19:25 Casey figures that to find Yardley, that have to create an opportunity for him to enter Casey's apartment. It's obviously that Yardley has someone watching Casey, so it's arranged that his protection sneak out to a bar at specified hours so Yardley will be drawn to the apartment. In Gentle Strangler, Casey had in-apartment police protection and an imposter disabled the cop and entered Casey's home in an attempt to kill him. In this episode, the killer's visit is expected.

20:30 Logan wants to give Casey a gun to protect himself. This would never happen in today's police procedures, and it may have been a stretch to happen back in 1948. At 20:51 the audience chuckles at the kind of big rifle Casey wants. Cole will re-use another of his prior story elements.

22:40 Yardley is in the apartment. After some chatter that includes stating he has a gun, Yardley says he prefers to do his killing with the victim's weapon, which is exactly what Casey wants. The purposeful rigging of a firearm to explode back onto the shooter was used in Laughing Killer.

25:45 At the Blue Note epilogue, we learn that Yardley survives the rifle explosion. In Laughing Killer, the would-be shooter was not killed, either.

26:25 Ann has a date with the cop who protected her when she was in danger of being attacked by Yardley. She makes a point of saying he was "good looking" and then calling Casey "pal" and emphasizing it. There is a good chuckle from the audience during the dialogue. She obviously expects a different relationship with Casey and end to being taken for granted. When she heads out on her own, it's clear he's jealous.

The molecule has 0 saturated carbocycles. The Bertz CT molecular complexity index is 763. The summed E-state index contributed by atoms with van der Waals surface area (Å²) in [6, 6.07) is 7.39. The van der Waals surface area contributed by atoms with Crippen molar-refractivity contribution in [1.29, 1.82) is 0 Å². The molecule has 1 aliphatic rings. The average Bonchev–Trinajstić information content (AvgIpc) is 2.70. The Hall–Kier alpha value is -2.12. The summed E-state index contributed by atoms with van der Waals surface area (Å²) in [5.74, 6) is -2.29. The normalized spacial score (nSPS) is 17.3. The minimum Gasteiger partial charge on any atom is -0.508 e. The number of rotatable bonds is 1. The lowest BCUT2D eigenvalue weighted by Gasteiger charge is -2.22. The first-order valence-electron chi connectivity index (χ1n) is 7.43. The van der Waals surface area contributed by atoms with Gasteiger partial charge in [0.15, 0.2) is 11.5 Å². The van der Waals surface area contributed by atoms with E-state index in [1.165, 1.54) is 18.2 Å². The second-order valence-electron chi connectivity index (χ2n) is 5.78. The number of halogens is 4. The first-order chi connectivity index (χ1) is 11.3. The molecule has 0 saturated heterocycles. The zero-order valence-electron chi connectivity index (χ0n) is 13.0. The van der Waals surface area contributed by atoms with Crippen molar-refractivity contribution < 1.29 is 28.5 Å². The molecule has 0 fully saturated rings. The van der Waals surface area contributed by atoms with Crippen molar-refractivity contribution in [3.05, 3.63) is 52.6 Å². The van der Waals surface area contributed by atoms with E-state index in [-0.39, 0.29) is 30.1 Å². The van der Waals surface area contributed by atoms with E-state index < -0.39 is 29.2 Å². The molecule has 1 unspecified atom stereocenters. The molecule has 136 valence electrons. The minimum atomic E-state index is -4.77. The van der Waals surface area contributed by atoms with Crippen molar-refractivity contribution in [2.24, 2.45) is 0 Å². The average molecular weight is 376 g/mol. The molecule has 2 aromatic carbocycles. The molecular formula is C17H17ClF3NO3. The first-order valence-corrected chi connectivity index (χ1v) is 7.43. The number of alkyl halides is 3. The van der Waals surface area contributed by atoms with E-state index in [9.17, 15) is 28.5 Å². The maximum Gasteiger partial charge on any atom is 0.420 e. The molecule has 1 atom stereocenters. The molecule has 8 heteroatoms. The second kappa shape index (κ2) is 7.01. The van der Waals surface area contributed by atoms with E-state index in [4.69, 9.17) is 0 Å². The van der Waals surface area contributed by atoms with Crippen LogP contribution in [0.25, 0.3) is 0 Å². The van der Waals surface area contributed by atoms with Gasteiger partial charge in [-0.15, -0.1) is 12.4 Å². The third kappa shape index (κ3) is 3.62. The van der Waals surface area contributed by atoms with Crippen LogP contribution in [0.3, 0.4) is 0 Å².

27:30 The audience starts its enthusiastic response much earlier than usual. Perhaps a wrong applause cue was given?

Cole was familiar with guns... he was arrested for a gun violation in 1949 after he was swinging the gun around at home in a domestic argument. The news clippings will be included in an upcoming post.

Where Cole gets the names of the characters is always an interesting speculation. Writers are always trying to figure out unique names and attempting to avoid using the names of known persons. Martin Grams told me that the WXYZ folks had a process that created names on a random basis so as to prove writers had no intent to profile a particular person. Cole just picked names he thought were interesting. "Shark" may have been selected because of high profile news stories about loan sharks in January 1948. The saddest story that had nationwide coverage was of a young mother in Alabama who killed her infant to get $1,000 from an insurance policy to pay a loan shark. "Trumbull" is a town in Connecticut that Cole would have known.

Casey 48-02-12 224 Key Witness UPGRADE.mp3
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1948-02-12 Mason City IA Globe-Gazette
Casey, Crime Photographer - Page 5 1948-103

1948-02-12 Miami FL News

Casey, Crime Photographer - Page 5 1948-104

1948-02-12 Minneapolis MN Star Tribune
Casey, Crime Photographer - Page 5 1948-105

1948-02-12 Ottawa ON Citizen
Casey, Crime Photographer - Page 5 1948-106